Future of RCMP and CPP in Alberta remain uncertain

Alberta government has its own plans for RCMP and CPP

Future of RCMP and CPP in Alberta remain uncertain

The Alberta government recently made moves concerning the platforms by the United Conservative Party of Alberta (UCP), an article from rabble.ca said. However, whether the decisions about them will be permanent remains to be unclear as there is still room for deliberation regarding both policies.

These platforms involve the replacement of the Royal Canadian Mounted Police (RCMP) with a new provincial police force and the province’s withdrawal from the Canadian Pension Plan (CPP) in favour of an Alberta pension plan.

Alberta and the RCMP

Justice minister Mickey Amery said in an article by CBC that the idea of the RCMP replacement is not completely dead as they are open for dialoguing with Albertans should they want to go through with the plan. This was in line with Premier Danielle Smith’s mandate letter to Amery regarding the goals and priorities he is tasked with along with his new position as justice minister.

“We are going to continue to listen to Albertans, to learn about their needs and their challenges and their concerns, and then bring that back to [cabinet] and to caucus for further contemplation,” said Amery.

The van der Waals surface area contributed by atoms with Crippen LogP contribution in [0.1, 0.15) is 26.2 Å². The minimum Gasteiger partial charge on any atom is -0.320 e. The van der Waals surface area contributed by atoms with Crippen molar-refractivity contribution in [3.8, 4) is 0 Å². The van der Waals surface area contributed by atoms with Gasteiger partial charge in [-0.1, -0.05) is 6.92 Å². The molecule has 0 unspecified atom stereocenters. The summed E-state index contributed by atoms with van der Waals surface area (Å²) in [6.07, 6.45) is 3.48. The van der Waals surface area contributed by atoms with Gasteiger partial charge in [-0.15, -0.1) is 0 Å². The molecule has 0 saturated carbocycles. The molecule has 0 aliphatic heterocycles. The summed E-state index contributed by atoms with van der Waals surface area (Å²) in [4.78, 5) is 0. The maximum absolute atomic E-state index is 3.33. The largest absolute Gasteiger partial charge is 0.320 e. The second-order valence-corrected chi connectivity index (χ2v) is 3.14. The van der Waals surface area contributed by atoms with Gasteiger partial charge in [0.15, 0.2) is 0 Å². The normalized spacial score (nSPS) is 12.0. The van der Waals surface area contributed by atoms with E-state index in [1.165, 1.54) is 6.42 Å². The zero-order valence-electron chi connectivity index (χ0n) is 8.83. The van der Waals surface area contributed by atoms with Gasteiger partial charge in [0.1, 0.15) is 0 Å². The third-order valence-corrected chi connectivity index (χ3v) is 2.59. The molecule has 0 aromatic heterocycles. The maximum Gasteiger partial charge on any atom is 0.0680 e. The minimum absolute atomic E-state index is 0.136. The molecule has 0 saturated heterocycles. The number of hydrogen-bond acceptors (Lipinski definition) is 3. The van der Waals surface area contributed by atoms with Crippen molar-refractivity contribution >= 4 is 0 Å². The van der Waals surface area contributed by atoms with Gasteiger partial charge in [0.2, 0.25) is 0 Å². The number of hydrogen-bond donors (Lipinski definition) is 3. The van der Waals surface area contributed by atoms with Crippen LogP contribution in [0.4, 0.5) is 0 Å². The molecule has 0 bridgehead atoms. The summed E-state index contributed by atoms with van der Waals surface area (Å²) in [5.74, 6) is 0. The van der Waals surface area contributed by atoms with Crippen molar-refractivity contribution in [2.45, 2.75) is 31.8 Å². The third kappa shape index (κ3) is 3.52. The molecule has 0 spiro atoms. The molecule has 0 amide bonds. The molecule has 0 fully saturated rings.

However, the mandate did not include anything that involved the creation of a provincial police force.

Many polls have shown that Albertans do not support the idea of a new province-wide police force. The Rural Municipalities of Alberta (RMA) declared that they opposed the idea last year as its president, Paul McLauchlin said that there should be more focus put in bail reform or support for mental health and addictions.

New Democratic Party (NDP) justice critic Irfan Sabir had also expressed his desire to hear that the government will not pursue the establishment of a new provincial police force.

"It's a costly initiative ... and there is no evidence that it will help us address the issues that are facing the whole justice system," he said.

CPP’s future in Alberta

As the premier had dismissed talks regarding Alberta’s withdrawal from the CPP until the end of the election last May, Smith’s previous mandate in July told finance minister Nate Horner to discuss with Albertans if there should be a referendum held in order to establish an Alberta Pension Plan.

However, the idea of the Alberta Pension Plan is notably unpopular among Albertans with only 21% of 1,000 voting in favor of replacing the CPP in a leger poll conducted last May.

Political columnist Don Braid said in an article that Smith and the UCP had fully revived the idea of creating a provincial pension plan. Braid speculated that the UCP might consider giving the job of handling the funds of Alberta’s pension plan to the Canada Pension Plan Investment Board.

There are still a lot of questions regarding the plan that demands answers such as if Alberta pensioners will be forced into the provincial plan or be given an option to stay with the CPP should the plan come to fruition. With not enough information being released to the public, the future of the CPP in Alberta remains unclear.